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Electronic organiser and Alzheimer’s disease: fact or fiction?


Imbeault, Hélène, Bier, Nathalie, Pigot, Hélène, Gagnon, Lise, Marcotte, Nicolas, Fulop, Tamas, Giroux, Sylvain


Neuropsychological Rehabilitation, Volume: 24, No.: 1, Pages.: 71-100

Year of Publication



Alzheimer’s disease is a degenerative disease characterised by a progressive loss of cognitive functions and impairment of activities of daily living severe enough to interfere with normal functioning. To help persons with this disease perform a variety of activities, our research team developed AP@LZ, an electronic organiser specifically designed for them. Two participants with Alzheimer’s disease learned how to use AP@LZ in their daily lives by following a structured learning method. After the learning phase, the participants were able to use AP@LZ efficiently and facilitate their day-to-day activities for several months, despite the steady progression of the disease. These results suggest that persons with Alzheimer’s disease can learn to use new technologies to compensate for their everyday memory problems, which opens up new rehabilitation possibilities in dementia care.;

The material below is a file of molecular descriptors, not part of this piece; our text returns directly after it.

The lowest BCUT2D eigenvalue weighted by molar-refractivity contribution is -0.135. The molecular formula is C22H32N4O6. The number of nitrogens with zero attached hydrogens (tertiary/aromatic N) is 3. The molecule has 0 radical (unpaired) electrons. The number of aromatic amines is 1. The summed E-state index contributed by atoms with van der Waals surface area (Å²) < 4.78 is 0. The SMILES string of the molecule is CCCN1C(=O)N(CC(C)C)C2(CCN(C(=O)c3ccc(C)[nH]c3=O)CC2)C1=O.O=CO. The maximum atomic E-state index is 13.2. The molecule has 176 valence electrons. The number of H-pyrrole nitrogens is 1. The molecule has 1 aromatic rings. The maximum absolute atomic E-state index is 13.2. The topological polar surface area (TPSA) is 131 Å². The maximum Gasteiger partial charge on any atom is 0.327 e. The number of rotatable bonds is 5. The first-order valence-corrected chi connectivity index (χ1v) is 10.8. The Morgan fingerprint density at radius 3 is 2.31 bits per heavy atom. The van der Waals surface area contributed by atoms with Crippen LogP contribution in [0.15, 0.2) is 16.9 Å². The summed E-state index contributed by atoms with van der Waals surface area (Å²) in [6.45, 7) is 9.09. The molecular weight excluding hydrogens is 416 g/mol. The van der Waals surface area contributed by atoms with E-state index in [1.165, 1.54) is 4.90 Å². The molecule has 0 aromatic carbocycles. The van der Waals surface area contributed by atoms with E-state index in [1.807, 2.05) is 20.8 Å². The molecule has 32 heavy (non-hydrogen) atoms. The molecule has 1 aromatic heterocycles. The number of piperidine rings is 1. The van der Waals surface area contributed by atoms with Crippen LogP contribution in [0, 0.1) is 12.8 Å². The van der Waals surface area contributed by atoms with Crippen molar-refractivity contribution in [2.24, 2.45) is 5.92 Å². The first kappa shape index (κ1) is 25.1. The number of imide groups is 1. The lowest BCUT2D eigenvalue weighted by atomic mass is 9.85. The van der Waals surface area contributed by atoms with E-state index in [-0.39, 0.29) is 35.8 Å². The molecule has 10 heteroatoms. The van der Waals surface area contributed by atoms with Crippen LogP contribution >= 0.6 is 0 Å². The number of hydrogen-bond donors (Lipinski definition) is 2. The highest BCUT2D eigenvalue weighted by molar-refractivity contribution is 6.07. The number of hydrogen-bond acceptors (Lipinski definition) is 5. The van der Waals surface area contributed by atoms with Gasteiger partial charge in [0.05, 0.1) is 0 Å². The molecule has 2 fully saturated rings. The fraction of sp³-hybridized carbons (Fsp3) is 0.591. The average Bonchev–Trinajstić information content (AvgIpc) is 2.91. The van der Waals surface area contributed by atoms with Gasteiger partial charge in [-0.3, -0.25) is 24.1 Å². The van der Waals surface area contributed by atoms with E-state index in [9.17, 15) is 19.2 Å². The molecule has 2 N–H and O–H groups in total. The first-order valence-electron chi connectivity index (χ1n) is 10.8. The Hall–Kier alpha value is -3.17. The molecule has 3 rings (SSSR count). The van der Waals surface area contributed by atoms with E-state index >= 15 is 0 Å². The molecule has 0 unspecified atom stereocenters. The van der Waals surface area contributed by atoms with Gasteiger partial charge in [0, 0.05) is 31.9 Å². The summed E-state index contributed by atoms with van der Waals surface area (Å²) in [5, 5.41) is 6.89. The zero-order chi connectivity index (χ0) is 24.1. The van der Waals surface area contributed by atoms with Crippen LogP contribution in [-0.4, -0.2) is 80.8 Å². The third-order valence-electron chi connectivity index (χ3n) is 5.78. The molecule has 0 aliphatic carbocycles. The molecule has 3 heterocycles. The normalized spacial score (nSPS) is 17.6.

Bibtex Citation

@article{Imbeault_2013, doi = {10.1080/09602011.2013.858641}, url = {}, year = 2013, month = {dec}, publisher = {Informa {UK} Limited}, volume = {24}, number = {1}, pages = {71--100}, author = {H{'{e}}l{`{e}}ne Imbeault and Nathalie Bier and H{'{e}}l{`{e}}ne Pigot and Lise Gagnon and Nicolas Marcotte and Tamas Fulop and Sylvain Giroux}, title = {Electronic organiser and Alzheimer{textquotesingle}s disease: Fact or fiction?}, journal = {Neuropsychological Rehabilitation} }


activities of daily living, aged, aged, 80 and over, aid, alzheimer disease, computer user training, computers handheld, humans, male, memory, rehabilitation

Countries of Study


Types of Dementia

Alzheimer’s Disease

Types of Study

Before and After Study

Type of Outcomes




Type of Interventions

Non-pharmacological Treatment, Technology (telephone, telecare, telehealth, robots, GPS)

Non-Pharmaceutical Interventions



Devices that help people remember to do things